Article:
2015’s Sicario was not a movie that begged for a follow-up. Seeming at first to be a feds-vs.-cartels action movie, what it turned out to be was something a little different: a persistently downbeat indictment of the drug war as a cycle of nihilistic violence and moral rot, rooted by Emily Blunt’s performance as a fledgling drug investigator who is progressively repulsed by the unscrupulous methods of Josh Brolin and Benicio Del Toro.
It’s not exactly great fodder for an action franchise—but that’s what Sicario: Day of the Soldado tries to give us, ditching Blunt but retaining Brolin and Del Toro. They were moral monsters in the first film but return here as something more akin to badass antiheroes. The film embraces everything the first film rejected. It’s as if Conrad had written a sequel to Heart of Darkness in which Kurtz was alive and well, an action star kicking ass in the Congo. Problematic? You betcha.
The film’s premise is a Trumpian jumble: illegal immigration at the southern border leads to a brutal jihadist attack in Kansas City, after which it is discovered that the Mexican cartels have added transporting terrorists to their usual program of drugs and human trafficking. The attack allows the U.S. Secretary of Defense—Matthew Modine looking very convincing as a grim authoritarian—to classify the cartels as terrorists and give Matt Graver (Brolin) carte blanche to strike back. The plan hinges upon Graver and his friend Alejandro (Del Toro) provoking a war between the cartels, running black ops in Mexico that break a host of international laws. Ultimately the plan begins to go awry after Graver and Alejandro seize a cartel leader’s daughter (Isabela Moner).
The story—about which I won’t reveal anything else—is somewhere between a mess and a little dull; it’s not always clear why certain people and groups are doing what they’re doing, but at the same time you find yourself struggling to care. The film’s gestures toward topicality are ham-handed and muddled. Everything from illegal border crossings and terrorism to presidential impeachment shows up in the script, and what began as pure conservative fear- and revenge-mongering takes on some hints of lefty complexity as the film wears on—but none of it really adds up to anything. The most—and worst—you can say about the film’s political relevance is that its scenes of poverty, cartel violence, and border lawlessness are probably what Donald Trump sees when he closes his eyes and thinks of Mexico.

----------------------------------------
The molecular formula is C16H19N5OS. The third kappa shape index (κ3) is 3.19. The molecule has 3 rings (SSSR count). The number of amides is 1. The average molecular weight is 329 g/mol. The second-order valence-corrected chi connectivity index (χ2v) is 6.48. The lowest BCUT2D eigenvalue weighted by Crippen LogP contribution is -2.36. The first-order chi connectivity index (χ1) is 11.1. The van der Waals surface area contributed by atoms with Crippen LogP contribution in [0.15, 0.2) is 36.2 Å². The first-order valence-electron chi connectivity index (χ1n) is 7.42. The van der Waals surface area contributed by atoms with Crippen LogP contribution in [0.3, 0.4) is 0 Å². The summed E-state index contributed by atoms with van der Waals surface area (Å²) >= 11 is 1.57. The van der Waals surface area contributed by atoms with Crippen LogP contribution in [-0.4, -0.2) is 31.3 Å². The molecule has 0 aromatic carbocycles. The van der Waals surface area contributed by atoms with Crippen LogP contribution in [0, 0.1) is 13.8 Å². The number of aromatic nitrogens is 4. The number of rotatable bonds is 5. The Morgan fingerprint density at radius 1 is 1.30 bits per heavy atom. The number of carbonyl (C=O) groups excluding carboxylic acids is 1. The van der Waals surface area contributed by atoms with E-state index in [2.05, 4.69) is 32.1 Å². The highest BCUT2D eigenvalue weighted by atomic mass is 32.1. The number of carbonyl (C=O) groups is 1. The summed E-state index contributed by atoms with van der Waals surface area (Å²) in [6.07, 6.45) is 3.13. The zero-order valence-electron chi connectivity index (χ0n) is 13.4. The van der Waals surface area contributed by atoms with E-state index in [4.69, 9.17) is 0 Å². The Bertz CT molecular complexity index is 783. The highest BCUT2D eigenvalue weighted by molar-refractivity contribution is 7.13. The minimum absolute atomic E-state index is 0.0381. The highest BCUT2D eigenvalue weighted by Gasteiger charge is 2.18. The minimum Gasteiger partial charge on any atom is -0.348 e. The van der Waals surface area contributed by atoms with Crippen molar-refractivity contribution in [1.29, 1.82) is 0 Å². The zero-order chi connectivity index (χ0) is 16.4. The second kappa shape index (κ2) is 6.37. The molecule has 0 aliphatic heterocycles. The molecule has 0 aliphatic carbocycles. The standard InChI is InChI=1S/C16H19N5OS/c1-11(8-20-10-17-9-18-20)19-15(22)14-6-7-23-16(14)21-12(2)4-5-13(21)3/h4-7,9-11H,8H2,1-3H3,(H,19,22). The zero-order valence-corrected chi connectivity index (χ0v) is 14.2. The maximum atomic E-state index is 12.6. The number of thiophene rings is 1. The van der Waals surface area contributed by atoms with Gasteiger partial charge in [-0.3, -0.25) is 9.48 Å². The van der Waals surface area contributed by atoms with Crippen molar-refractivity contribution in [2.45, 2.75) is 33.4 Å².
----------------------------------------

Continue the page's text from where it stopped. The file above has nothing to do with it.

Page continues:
In spite of all these problems, the film has a certain aesthetic power to it, even as what’s on screen doesn’t pop intellectually. The picture leans liberally on the reliable, forbidding beauty of sandswept locales, convoys of lumbering humvees, and helicopters banking against the sun. Men in the movie are always going somewhere, gearing up, piling onto or out of vehicles with guns at their side, or staring manfully toward the desert horizon, tormented by some vague something: pain, sin, revenge, a code. These brooding slabs of actorly muscles and their deadly toys are compelling, even if the drama they’re employed in is a little dopey. This isn’t exactly an insult; Michael Mann, whose influence is all over the film, has made a respectable career exploring the stylistic combinations of vaguely tormented men, military hardware, and gorgeously-photographed landscapes, even as the quality of the stories has varied. But it remains true that what gravitas Sicario: Day of the Soldado possesses is largely Pavlovian, constructed of Brolin and Del Toro’s masculine star power, an ominous score, and a culturally-conditioned awe of violence, guns, and military might—everything the previous film rejected.
When I think of Sicario: Day of the Soldado, I’ll always think of a particular scene, featured prominently in the trailer. Alejandro has found someone, a cartel member who is on his revenge list. He shoots the guy, but not just once—instead he uses the forefinger of his free hand to fire off a dozen shots in rapid succession. It’s dumb when you think about it; the guy is dead, Alejandro can’t extra-super-kill him by shooting him more, or more quickly. But that’s not the point. The point is how Del Toro looks when he fires off all those shots. So it is with the film: empty, but really fucking cool.